Also how does philosophy explain Quantum Mechanics?
« Last Edit: September 16, 2012, 01:24:07 PM by relativetruth »
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Offline Dominic

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Re: Philosophy v science: which can answer the big questions of life?
« Reply #1 on: September 16, 2012, 01:41:58 PM »

My 2 cents worth -

They don't need to be opponents (philosophy and science).

Science deals with the objective.  Philosophy deals more with the subjective.

So for example people's thoughts, feelings and wishes will be dealt with best by philosophy because these things are personal to one human and cannot be verified in any detail by science.

Both science and philosophy can attempt to answer some of the big questions.


Offline Mr. Blackwell

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Re: Philosophy v science: which can answer the big questions of life?
« Reply #2 on: September 16, 2012, 02:10:55 PM »
The BIG QUESTION is "why"?

Neither philosophy nor science can answer that to everyone's satisfaction.
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Offline relativetruth

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Re: Philosophy v science: which can answer the big questions of life?
« Reply #3 on: September 16, 2012, 02:16:36 PM »

They don't need to be opponents (philosophy and science).


I am not saying that they are opponents. Philosophy and Mathematics use a similar approach in that they both start with a few assumptions/axioms  (the base facts) and then use logic as proof to derive further facts.

Science uses observations (machine based or otherwise) and then uses Mathematics to reverse-engineer and explain how those observations may have come about.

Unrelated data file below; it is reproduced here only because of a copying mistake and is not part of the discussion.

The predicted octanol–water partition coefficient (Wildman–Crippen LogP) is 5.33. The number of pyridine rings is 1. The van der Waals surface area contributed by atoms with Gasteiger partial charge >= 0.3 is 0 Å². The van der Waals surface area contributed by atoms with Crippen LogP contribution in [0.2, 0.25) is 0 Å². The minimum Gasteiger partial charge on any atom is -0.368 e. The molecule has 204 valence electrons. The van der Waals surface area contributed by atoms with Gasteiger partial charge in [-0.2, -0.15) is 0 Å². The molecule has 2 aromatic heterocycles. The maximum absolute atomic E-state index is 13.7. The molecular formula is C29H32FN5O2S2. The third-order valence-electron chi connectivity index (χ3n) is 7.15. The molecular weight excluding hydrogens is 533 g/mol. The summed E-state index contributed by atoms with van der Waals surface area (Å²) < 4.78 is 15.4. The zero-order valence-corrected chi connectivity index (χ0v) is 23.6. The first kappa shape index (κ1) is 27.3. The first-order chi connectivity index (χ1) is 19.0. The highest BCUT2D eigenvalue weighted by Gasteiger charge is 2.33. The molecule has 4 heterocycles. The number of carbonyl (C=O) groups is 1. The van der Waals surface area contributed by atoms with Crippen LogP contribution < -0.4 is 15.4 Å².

It is not that Philosophy is wrong it is just that it has been largely superseded by science as a means to explain our world.

Just because Einstein's theories superseded those of Newton does not mean that Newton was wrong.
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Offline relativetruth

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Re: Philosophy v science: which can answer the big questions of life?
« Reply #4 on: September 16, 2012, 02:18:02 PM »
The BIG QUESTION is "why"?

Neither philosophy nor science can answer that to everyone's satisfaction.

Why does there have to be a "why"?
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Online One Above All

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Re: Philosophy v science: which can answer the big questions of life?
« Reply #5 on: September 16, 2012, 02:18:17 PM »
The BIG QUESTION is "why"?

Neither philosophy nor science can answer that to everyone's satisfaction.

Why what? Without proper context, that's an incomplete question.
Also, just because neither can answer it to everyone's satisfaction doesn't mean neither can answer it. Just pointing that out.
« Last Edit: September 16, 2012, 02:23:11 PM by One Above All »
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Offline none

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Re: Philosophy v science: which can answer the big questions of life?
« Reply #6 on: September 16, 2012, 02:18:37 PM »